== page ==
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Thermal Transport at Interfaces: Electron-Phonon Coupling, Chemical Reactions, Diffusion Barriers, and Annealing

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thesis
posted on 14.07.2022, 19:08 authored by Henry AllerHenry Aller

Material interfaces are the dominant thermal resistance in modern electronic devices, promoting overheating issues. Improving the ability to transport heat across these interfaces (i.e., thermal boundary conductance) is thus a reliable avenue for enhancing device performance. Including nanometric layers of adhesive metals at an interface can assist adhesion and vibrational bridging between materials, improving the thermal boundary conductance. The extent of thermal boundary conductance improvement is dependent on the thickness of the added metal interlayers. Determining the optimal interlayer thickness for improved thermal transport is thus a reliable avenue for enhancing device performance.

In this dissertation, I explore the physical origins for interlayer-thickness dependent thermal transport at interfaces. The influence of electron-phonon coupling, chemical reactions, diffusion barriers and annealing on the thermal boundary conductance of these interfaces is investigated using various experimental, simulation, and analytical techniques. To investigate the influence of electron-phonon coupling on thermal boundary conductance, two-temperature model molecular dynamics simulations were used to qualitatively recreate thermal transport at a metal/metal/dielectric junction. An underlying correlation was discovered between the thermal boundary conductance of the interface and the amount of electron-phonon coupling occurring in the metal interlayer. Using this correlation, an analytical model was developed to predict the thermal boundary conductance of non-reactive interfaces as a function of interlayer thickness. The model was validated against more than one hundred  experimental measurements from literature, with 92% of the data lying within ±10% of the model. The model provides guidance for streamlining the design of thermally-efficient electrical contacts.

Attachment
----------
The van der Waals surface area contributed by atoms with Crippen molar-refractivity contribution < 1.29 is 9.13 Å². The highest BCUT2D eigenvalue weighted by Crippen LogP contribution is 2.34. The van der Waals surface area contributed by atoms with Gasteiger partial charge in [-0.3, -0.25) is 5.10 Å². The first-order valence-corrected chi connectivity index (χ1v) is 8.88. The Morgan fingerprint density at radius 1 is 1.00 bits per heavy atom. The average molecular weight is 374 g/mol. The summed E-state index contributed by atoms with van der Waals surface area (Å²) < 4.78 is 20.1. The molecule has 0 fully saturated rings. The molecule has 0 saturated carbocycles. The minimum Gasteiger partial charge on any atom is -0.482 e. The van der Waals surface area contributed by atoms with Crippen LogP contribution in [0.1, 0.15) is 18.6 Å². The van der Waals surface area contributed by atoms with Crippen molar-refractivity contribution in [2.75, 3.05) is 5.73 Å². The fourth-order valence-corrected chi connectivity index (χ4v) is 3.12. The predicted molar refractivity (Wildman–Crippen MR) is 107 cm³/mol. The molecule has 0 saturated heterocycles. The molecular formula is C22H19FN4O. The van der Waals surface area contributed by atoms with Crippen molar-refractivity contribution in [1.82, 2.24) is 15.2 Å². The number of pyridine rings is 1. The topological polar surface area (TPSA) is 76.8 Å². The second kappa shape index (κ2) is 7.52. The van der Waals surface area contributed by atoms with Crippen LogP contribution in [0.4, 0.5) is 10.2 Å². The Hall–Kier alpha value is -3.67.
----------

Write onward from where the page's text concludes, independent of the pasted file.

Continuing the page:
History

Date

28/02/2021

Degree Type

Dissertation

Department

Mechanical Engineering

Degree Name

  • Doctor of Philosophy (PhD)

Advisor(s)

Jonathan A. Malen Alan J. H. McGaughey